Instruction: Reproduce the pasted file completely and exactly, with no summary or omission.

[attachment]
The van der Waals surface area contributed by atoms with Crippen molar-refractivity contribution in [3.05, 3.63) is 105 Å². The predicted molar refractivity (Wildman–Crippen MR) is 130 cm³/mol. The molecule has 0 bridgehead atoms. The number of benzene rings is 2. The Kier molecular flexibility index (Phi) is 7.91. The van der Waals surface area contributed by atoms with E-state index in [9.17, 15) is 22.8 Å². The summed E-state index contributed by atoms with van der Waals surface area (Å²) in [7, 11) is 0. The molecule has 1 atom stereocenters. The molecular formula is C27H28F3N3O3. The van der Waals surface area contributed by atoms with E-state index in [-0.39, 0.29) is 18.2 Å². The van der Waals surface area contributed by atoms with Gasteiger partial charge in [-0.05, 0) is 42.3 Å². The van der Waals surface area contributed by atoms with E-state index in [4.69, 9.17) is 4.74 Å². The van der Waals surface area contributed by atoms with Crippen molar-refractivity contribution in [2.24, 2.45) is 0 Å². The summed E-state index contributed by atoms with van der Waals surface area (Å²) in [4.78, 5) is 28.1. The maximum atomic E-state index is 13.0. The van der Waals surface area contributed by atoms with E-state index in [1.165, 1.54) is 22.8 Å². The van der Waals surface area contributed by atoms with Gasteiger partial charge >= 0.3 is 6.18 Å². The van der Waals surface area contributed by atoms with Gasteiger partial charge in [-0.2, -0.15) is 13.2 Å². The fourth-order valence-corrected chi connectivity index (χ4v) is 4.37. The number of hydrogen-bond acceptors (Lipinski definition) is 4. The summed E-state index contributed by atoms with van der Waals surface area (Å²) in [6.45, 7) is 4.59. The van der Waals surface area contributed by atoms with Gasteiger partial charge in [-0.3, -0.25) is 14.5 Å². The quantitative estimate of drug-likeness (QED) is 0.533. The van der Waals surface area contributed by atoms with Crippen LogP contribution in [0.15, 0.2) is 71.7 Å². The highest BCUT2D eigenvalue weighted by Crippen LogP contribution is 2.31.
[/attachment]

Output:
The van der Waals surface area contributed by atoms with Crippen molar-refractivity contribution in [3.05, 3.63) is 105 Å². The predicted molar refractivity (Wildman–Crippen MR) is 130 cm³/mol. The molecule has 0 bridgehead atoms. The number of benzene rings is 2. The Kier molecular flexibility index (Phi) is 7.91. The van der Waals surface area contributed by atoms with E-state index in [9.17, 15) is 22.8 Å². The summed E-state index contributed by atoms with van der Waals surface area (Å²) in [7, 11) is 0. The molecule has 1 atom stereocenters. The molecular formula is C27H28F3N3O3. The van der Waals surface area contributed by atoms with E-state index in [-0.39, 0.29) is 18.2 Å². The van der Waals surface area contributed by atoms with Gasteiger partial charge in [-0.05, 0) is 42.3 Å². The van der Waals surface area contributed by atoms with E-state index in [4.69, 9.17) is 4.74 Å². The van der Waals surface area contributed by atoms with Crippen molar-refractivity contribution in [2.24, 2.45) is 0 Å². The summed E-state index contributed by atoms with van der Waals surface area (Å²) in [4.78, 5) is 28.1. The maximum atomic E-state index is 13.0. The van der Waals surface area contributed by atoms with E-state index in [1.165, 1.54) is 22.8 Å². The van der Waals surface area contributed by atoms with Gasteiger partial charge >= 0.3 is 6.18 Å². The van der Waals surface area contributed by atoms with Gasteiger partial charge in [-0.2, -0.15) is 13.2 Å². The fourth-order valence-corrected chi connectivity index (χ4v) is 4.37. The number of hydrogen-bond acceptors (Lipinski definition) is 4. The summed E-state index contributed by atoms with van der Waals surface area (Å²) in [6.45, 7) is 4.59. The van der Waals surface area contributed by atoms with Gasteiger partial charge in [-0.3, -0.25) is 14.5 Å². The quantitative estimate of drug-likeness (QED) is 0.533. The van der Waals surface area contributed by atoms with Crippen LogP contribution in [0.15, 0.2) is 71.7 Å². The highest BCUT2D eigenvalue weighted by Crippen LogP contribution is 2.31.